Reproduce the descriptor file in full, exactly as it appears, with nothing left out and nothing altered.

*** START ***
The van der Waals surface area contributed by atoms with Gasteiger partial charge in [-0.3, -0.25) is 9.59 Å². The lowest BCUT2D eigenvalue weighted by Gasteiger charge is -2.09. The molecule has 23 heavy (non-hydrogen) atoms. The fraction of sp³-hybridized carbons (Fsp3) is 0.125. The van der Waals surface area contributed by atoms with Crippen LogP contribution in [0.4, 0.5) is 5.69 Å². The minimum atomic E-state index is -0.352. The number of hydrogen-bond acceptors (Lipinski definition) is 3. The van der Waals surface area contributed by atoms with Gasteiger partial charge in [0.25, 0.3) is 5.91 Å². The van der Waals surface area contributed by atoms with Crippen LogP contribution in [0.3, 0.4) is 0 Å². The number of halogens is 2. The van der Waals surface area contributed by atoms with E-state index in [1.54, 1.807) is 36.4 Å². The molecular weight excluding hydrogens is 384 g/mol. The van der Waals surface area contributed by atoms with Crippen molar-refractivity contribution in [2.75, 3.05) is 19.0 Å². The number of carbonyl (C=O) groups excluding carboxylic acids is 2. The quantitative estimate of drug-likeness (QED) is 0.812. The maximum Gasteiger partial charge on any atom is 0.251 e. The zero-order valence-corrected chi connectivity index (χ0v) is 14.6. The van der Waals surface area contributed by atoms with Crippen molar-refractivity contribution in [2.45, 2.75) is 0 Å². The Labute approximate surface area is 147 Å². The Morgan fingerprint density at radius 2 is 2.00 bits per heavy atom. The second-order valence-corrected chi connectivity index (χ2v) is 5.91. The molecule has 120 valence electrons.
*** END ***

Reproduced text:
The van der Waals surface area contributed by atoms with Gasteiger partial charge in [-0.3, -0.25) is 9.59 Å². The lowest BCUT2D eigenvalue weighted by Gasteiger charge is -2.09. The molecule has 23 heavy (non-hydrogen) atoms. The fraction of sp³-hybridized carbons (Fsp3) is 0.125. The van der Waals surface area contributed by atoms with Crippen LogP contribution in [0.4, 0.5) is 5.69 Å². The minimum atomic E-state index is -0.352. The number of hydrogen-bond acceptors (Lipinski definition) is 3. The van der Waals surface area contributed by atoms with Gasteiger partial charge in [0.25, 0.3) is 5.91 Å². The van der Waals surface area contributed by atoms with Crippen LogP contribution in [0.3, 0.4) is 0 Å². The number of halogens is 2. The van der Waals surface area contributed by atoms with E-state index in [1.54, 1.807) is 36.4 Å². The molecular weight excluding hydrogens is 384 g/mol. The van der Waals surface area contributed by atoms with Crippen molar-refractivity contribution in [2.75, 3.05) is 19.0 Å². The number of carbonyl (C=O) groups excluding carboxylic acids is 2. The quantitative estimate of drug-likeness (QED) is 0.812. The maximum Gasteiger partial charge on any atom is 0.251 e. The zero-order valence-corrected chi connectivity index (χ0v) is 14.6. The van der Waals surface area contributed by atoms with Crippen molar-refractivity contribution in [2.45, 2.75) is 0 Å². The Labute approximate surface area is 147 Å². The Morgan fingerprint density at radius 2 is 2.00 bits per heavy atom. The second-order valence-corrected chi connectivity index (χ2v) is 5.91. The molecule has 120 valence electrons.